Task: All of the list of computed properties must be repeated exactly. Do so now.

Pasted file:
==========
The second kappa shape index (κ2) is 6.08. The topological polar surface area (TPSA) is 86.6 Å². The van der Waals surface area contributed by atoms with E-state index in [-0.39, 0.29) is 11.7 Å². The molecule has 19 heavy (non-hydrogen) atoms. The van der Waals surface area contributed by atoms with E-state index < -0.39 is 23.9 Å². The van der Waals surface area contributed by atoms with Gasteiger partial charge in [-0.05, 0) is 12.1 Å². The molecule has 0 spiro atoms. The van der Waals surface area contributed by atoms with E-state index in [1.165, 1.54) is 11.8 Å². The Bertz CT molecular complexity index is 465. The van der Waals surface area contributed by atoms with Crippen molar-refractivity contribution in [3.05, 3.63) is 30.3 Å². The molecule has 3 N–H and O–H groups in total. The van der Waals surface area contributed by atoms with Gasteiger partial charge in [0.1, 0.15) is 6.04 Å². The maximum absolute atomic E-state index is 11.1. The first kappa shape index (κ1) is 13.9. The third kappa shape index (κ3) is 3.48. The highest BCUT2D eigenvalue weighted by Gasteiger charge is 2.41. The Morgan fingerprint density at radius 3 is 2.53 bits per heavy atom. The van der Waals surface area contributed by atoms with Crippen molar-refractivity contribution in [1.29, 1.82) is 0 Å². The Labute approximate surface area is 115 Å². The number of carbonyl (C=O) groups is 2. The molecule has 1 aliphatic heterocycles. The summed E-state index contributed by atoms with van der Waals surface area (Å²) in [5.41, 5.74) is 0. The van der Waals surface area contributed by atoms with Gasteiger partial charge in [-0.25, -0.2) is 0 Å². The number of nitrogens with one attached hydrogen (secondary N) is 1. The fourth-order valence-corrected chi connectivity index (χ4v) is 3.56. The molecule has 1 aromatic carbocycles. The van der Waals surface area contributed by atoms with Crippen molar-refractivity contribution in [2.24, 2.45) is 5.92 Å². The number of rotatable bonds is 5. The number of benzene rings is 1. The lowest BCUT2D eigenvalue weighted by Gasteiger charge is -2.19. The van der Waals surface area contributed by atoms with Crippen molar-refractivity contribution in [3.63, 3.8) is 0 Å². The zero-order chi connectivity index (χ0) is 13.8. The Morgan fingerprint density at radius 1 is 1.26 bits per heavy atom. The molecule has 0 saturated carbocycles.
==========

The second kappa shape index (κ2) is 6.08. The topological polar surface area (TPSA) is 86.6 Å². The van der Waals surface area contributed by atoms with E-state index in [-0.39, 0.29) is 11.7 Å². The molecule has 19 heavy (non-hydrogen) atoms. The van der Waals surface area contributed by atoms with E-state index < -0.39 is 23.9 Å². The van der Waals surface area contributed by atoms with Gasteiger partial charge in [-0.05, 0) is 12.1 Å². The molecule has 0 spiro atoms. The van der Waals surface area contributed by atoms with E-state index in [1.165, 1.54) is 11.8 Å². The Bertz CT molecular complexity index is 465. The van der Waals surface area contributed by atoms with Crippen molar-refractivity contribution in [3.05, 3.63) is 30.3 Å². The molecule has 3 N–H and O–H groups in total. The van der Waals surface area contributed by atoms with Gasteiger partial charge in [0.1, 0.15) is 6.04 Å². The maximum absolute atomic E-state index is 11.1. The first kappa shape index (κ1) is 13.9. The third kappa shape index (κ3) is 3.48. The highest BCUT2D eigenvalue weighted by Gasteiger charge is 2.41. The Morgan fingerprint density at radius 3 is 2.53 bits per heavy atom. The van der Waals surface area contributed by atoms with Crippen molar-refractivity contribution in [1.29, 1.82) is 0 Å². The Labute approximate surface area is 115 Å². The number of carbonyl (C=O) groups is 2. The molecule has 1 aliphatic heterocycles. The summed E-state index contributed by atoms with van der Waals surface area (Å²) in [5.41, 5.74) is 0. The van der Waals surface area contributed by atoms with Gasteiger partial charge in [-0.25, -0.2) is 0 Å². The number of nitrogens with one attached hydrogen (secondary N) is 1. The fourth-order valence-corrected chi connectivity index (χ4v) is 3.56. The molecule has 1 aromatic carbocycles. The van der Waals surface area contributed by atoms with Crippen molar-refractivity contribution in [2.24, 2.45) is 5.92 Å². The number of rotatable bonds is 5. The number of benzene rings is 1. The lowest BCUT2D eigenvalue weighted by Gasteiger charge is -2.19. The van der Waals surface area contributed by atoms with Crippen molar-refractivity contribution in [3.63, 3.8) is 0 Å². The zero-order chi connectivity index (χ0) is 13.8. The Morgan fingerprint density at radius 1 is 1.26 bits per heavy atom. The molecule has 0 saturated carbocycles.